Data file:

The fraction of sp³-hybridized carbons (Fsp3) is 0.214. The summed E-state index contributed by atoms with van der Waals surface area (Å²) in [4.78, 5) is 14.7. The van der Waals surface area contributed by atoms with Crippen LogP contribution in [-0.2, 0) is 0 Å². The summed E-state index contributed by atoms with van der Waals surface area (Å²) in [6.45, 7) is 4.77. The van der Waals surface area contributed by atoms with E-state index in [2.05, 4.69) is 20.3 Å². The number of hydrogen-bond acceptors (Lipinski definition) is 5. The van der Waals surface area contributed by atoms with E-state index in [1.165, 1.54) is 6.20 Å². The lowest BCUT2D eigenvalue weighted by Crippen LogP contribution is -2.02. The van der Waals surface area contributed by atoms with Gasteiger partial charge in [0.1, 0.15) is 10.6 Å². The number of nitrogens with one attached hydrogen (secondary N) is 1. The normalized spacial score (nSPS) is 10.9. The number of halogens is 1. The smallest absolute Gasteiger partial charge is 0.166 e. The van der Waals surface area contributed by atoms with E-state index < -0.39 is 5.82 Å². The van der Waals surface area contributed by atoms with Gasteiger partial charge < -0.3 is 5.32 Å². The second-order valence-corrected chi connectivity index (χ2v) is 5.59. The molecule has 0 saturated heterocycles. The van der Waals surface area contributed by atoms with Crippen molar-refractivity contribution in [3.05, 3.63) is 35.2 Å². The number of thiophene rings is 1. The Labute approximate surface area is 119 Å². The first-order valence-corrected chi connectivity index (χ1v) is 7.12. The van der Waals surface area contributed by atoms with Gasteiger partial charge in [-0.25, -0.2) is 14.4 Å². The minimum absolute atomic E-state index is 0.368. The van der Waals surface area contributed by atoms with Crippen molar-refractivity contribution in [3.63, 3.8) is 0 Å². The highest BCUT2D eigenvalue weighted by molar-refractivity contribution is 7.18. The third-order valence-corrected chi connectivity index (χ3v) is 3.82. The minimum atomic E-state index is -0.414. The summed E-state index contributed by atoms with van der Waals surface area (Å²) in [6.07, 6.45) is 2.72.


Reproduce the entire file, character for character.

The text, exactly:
The fraction of sp³-hybridized carbons (Fsp3) is 0.214. The summed E-state index contributed by atoms with van der Waals surface area (Å²) in [4.78, 5) is 14.7. The van der Waals surface area contributed by atoms with Crippen LogP contribution in [-0.2, 0) is 0 Å². The summed E-state index contributed by atoms with van der Waals surface area (Å²) in [6.45, 7) is 4.77. The van der Waals surface area contributed by atoms with E-state index in [2.05, 4.69) is 20.3 Å². The number of hydrogen-bond acceptors (Lipinski definition) is 5. The van der Waals surface area contributed by atoms with E-state index in [1.165, 1.54) is 6.20 Å². The lowest BCUT2D eigenvalue weighted by Crippen LogP contribution is -2.02. The van der Waals surface area contributed by atoms with Gasteiger partial charge in [0.1, 0.15) is 10.6 Å². The number of nitrogens with one attached hydrogen (secondary N) is 1. The normalized spacial score (nSPS) is 10.9. The number of halogens is 1. The smallest absolute Gasteiger partial charge is 0.166 e. The van der Waals surface area contributed by atoms with E-state index < -0.39 is 5.82 Å². The van der Waals surface area contributed by atoms with Gasteiger partial charge < -0.3 is 5.32 Å². The second-order valence-corrected chi connectivity index (χ2v) is 5.59. The molecule has 0 saturated heterocycles. The van der Waals surface area contributed by atoms with Crippen molar-refractivity contribution in [3.05, 3.63) is 35.2 Å². The number of thiophene rings is 1. The Labute approximate surface area is 119 Å². The first-order valence-corrected chi connectivity index (χ1v) is 7.12. The van der Waals surface area contributed by atoms with Gasteiger partial charge in [-0.25, -0.2) is 14.4 Å². The minimum absolute atomic E-state index is 0.368. The van der Waals surface area contributed by atoms with Crippen molar-refractivity contribution in [3.63, 3.8) is 0 Å². The highest BCUT2D eigenvalue weighted by molar-refractivity contribution is 7.18. The third-order valence-corrected chi connectivity index (χ3v) is 3.82. The minimum atomic E-state index is -0.414. The summed E-state index contributed by atoms with van der Waals surface area (Å²) in [6.07, 6.45) is 2.72.